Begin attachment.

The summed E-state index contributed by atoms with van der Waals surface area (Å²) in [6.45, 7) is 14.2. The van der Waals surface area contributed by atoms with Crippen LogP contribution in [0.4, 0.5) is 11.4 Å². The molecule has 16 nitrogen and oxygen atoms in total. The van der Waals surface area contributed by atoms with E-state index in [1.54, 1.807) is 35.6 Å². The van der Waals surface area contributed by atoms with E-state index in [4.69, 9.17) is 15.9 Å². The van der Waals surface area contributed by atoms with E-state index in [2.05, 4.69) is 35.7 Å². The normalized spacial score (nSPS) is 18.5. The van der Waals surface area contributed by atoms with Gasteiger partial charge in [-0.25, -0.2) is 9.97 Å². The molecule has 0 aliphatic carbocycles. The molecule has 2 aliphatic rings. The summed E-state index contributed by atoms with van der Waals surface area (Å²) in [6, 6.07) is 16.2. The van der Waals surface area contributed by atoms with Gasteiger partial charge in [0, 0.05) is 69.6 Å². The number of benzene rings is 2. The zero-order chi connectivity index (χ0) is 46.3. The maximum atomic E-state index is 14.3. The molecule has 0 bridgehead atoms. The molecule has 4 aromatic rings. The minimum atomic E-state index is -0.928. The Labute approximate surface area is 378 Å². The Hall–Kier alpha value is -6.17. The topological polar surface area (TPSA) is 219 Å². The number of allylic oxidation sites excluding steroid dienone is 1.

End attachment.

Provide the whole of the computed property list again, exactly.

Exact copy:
The summed E-state index contributed by atoms with van der Waals surface area (Å²) in [6.45, 7) is 14.2. The van der Waals surface area contributed by atoms with Crippen LogP contribution in [0.4, 0.5) is 11.4 Å². The molecule has 16 nitrogen and oxygen atoms in total. The van der Waals surface area contributed by atoms with E-state index in [1.54, 1.807) is 35.6 Å². The van der Waals surface area contributed by atoms with E-state index in [4.69, 9.17) is 15.9 Å². The van der Waals surface area contributed by atoms with E-state index in [2.05, 4.69) is 35.7 Å². The normalized spacial score (nSPS) is 18.5. The van der Waals surface area contributed by atoms with Gasteiger partial charge in [-0.25, -0.2) is 9.97 Å². The molecule has 0 aliphatic carbocycles. The molecule has 2 aliphatic rings. The summed E-state index contributed by atoms with van der Waals surface area (Å²) in [6, 6.07) is 16.2. The van der Waals surface area contributed by atoms with Gasteiger partial charge in [0, 0.05) is 69.6 Å². The number of benzene rings is 2. The zero-order chi connectivity index (χ0) is 46.3. The maximum atomic E-state index is 14.3. The molecule has 0 bridgehead atoms. The molecule has 4 aromatic rings. The minimum atomic E-state index is -0.928. The Labute approximate surface area is 378 Å². The Hall–Kier alpha value is -6.17. The topological polar surface area (TPSA) is 219 Å². The number of allylic oxidation sites excluding steroid dienone is 1.